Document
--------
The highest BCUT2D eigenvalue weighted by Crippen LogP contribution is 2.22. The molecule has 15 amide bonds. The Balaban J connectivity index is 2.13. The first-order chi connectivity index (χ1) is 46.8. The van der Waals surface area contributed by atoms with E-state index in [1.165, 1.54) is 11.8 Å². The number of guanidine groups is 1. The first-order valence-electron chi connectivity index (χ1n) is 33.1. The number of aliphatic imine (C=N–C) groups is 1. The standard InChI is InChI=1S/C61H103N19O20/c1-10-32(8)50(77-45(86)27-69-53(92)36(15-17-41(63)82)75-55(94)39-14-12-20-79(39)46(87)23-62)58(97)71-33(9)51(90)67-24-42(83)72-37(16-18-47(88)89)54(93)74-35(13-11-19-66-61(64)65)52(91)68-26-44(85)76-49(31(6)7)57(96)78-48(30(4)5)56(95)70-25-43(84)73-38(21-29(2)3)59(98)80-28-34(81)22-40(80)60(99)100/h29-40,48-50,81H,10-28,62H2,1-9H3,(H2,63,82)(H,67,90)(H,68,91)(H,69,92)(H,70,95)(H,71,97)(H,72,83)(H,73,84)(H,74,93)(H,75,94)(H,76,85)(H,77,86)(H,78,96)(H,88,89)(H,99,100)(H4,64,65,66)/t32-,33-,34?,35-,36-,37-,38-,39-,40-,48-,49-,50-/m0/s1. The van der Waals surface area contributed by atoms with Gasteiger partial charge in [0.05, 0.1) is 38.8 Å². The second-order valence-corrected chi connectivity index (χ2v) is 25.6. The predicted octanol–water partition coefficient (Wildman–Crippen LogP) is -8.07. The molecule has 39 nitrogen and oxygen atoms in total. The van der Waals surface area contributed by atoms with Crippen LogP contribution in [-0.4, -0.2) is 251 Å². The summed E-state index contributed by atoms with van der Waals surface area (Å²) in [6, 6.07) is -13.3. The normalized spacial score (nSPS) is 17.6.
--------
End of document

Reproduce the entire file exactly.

The highest BCUT2D eigenvalue weighted by Crippen LogP contribution is 2.22. The molecule has 15 amide bonds. The Balaban J connectivity index is 2.13. The first-order chi connectivity index (χ1) is 46.8. The van der Waals surface area contributed by atoms with E-state index in [1.165, 1.54) is 11.8 Å². The number of guanidine groups is 1. The first-order valence-electron chi connectivity index (χ1n) is 33.1. The number of aliphatic imine (C=N–C) groups is 1. The standard InChI is InChI=1S/C61H103N19O20/c1-10-32(8)50(77-45(86)27-69-53(92)36(15-17-41(63)82)75-55(94)39-14-12-20-79(39)46(87)23-62)58(97)71-33(9)51(90)67-24-42(83)72-37(16-18-47(88)89)54(93)74-35(13-11-19-66-61(64)65)52(91)68-26-44(85)76-49(31(6)7)57(96)78-48(30(4)5)56(95)70-25-43(84)73-38(21-29(2)3)59(98)80-28-34(81)22-40(80)60(99)100/h29-40,48-50,81H,10-28,62H2,1-9H3,(H2,63,82)(H,67,90)(H,68,91)(H,69,92)(H,70,95)(H,71,97)(H,72,83)(H,73,84)(H,74,93)(H,75,94)(H,76,85)(H,77,86)(H,78,96)(H,88,89)(H,99,100)(H4,64,65,66)/t32-,33-,34?,35-,36-,37-,38-,39-,40-,48-,49-,50-/m0/s1. The van der Waals surface area contributed by atoms with Gasteiger partial charge in [0.05, 0.1) is 38.8 Å². The second-order valence-corrected chi connectivity index (χ2v) is 25.6. The predicted octanol–water partition coefficient (Wildman–Crippen LogP) is -8.07. The molecule has 39 nitrogen and oxygen atoms in total. The van der Waals surface area contributed by atoms with Crippen LogP contribution in [-0.4, -0.2) is 251 Å². The summed E-state index contributed by atoms with van der Waals surface area (Å²) in [6, 6.07) is -13.3. The normalized spacial score (nSPS) is 17.6.